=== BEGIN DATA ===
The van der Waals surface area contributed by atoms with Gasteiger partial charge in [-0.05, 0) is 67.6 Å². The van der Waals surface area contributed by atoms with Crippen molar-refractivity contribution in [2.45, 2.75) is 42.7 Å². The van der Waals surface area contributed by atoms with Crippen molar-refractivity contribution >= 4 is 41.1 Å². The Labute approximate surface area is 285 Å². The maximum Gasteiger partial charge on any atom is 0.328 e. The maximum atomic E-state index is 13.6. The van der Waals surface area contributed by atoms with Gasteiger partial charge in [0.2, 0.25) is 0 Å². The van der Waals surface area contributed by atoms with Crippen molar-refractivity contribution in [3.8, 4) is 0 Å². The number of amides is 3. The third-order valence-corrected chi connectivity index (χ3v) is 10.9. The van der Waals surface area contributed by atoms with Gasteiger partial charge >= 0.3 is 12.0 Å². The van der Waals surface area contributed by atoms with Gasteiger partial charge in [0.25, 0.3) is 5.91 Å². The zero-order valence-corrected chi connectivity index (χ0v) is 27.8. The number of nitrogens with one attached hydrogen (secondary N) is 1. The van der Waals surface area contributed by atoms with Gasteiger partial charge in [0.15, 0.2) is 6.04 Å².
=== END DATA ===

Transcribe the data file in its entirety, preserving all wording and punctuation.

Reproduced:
The van der Waals surface area contributed by atoms with Gasteiger partial charge in [-0.05, 0) is 67.6 Å². The van der Waals surface area contributed by atoms with Crippen molar-refractivity contribution in [2.45, 2.75) is 42.7 Å². The van der Waals surface area contributed by atoms with Crippen molar-refractivity contribution >= 4 is 41.1 Å². The Labute approximate surface area is 285 Å². The maximum Gasteiger partial charge on any atom is 0.328 e. The maximum atomic E-state index is 13.6. The van der Waals surface area contributed by atoms with Gasteiger partial charge in [0.2, 0.25) is 0 Å². The van der Waals surface area contributed by atoms with Crippen molar-refractivity contribution in [3.8, 4) is 0 Å². The number of amides is 3. The third-order valence-corrected chi connectivity index (χ3v) is 10.9. The van der Waals surface area contributed by atoms with Gasteiger partial charge >= 0.3 is 12.0 Å². The van der Waals surface area contributed by atoms with Gasteiger partial charge in [0.25, 0.3) is 5.91 Å². The zero-order valence-corrected chi connectivity index (χ0v) is 27.8. The number of nitrogens with one attached hydrogen (secondary N) is 1. The van der Waals surface area contributed by atoms with Gasteiger partial charge in [0.15, 0.2) is 6.04 Å².